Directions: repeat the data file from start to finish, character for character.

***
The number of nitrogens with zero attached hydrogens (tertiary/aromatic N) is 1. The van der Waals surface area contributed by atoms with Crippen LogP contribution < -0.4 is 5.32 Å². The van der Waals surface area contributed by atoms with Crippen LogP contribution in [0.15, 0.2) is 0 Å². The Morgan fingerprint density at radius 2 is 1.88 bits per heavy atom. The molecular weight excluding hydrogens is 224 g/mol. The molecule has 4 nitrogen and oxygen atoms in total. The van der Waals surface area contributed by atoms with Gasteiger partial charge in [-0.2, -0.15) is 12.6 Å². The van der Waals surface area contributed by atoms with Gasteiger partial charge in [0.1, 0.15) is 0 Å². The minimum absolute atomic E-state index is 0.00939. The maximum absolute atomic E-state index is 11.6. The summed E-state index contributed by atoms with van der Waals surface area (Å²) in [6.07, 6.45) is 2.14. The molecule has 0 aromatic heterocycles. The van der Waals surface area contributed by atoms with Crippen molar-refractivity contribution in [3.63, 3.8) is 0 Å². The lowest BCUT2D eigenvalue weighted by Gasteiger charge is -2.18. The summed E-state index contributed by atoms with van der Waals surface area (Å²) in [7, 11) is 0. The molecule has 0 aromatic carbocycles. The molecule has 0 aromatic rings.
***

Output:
The number of nitrogens with zero attached hydrogens (tertiary/aromatic N) is 1. The van der Waals surface area contributed by atoms with Crippen LogP contribution < -0.4 is 5.32 Å². The van der Waals surface area contributed by atoms with Crippen LogP contribution in [0.15, 0.2) is 0 Å². The Morgan fingerprint density at radius 2 is 1.88 bits per heavy atom. The molecular weight excluding hydrogens is 224 g/mol. The molecule has 4 nitrogen and oxygen atoms in total. The van der Waals surface area contributed by atoms with Gasteiger partial charge in [-0.2, -0.15) is 12.6 Å². The van der Waals surface area contributed by atoms with Gasteiger partial charge in [0.1, 0.15) is 0 Å². The minimum absolute atomic E-state index is 0.00939. The maximum absolute atomic E-state index is 11.6. The summed E-state index contributed by atoms with van der Waals surface area (Å²) in [6.07, 6.45) is 2.14. The molecule has 0 aromatic heterocycles. The van der Waals surface area contributed by atoms with Crippen molar-refractivity contribution in [3.63, 3.8) is 0 Å². The lowest BCUT2D eigenvalue weighted by Gasteiger charge is -2.18. The summed E-state index contributed by atoms with van der Waals surface area (Å²) in [7, 11) is 0. The molecule has 0 aromatic carbocycles. The molecule has 0 aromatic rings.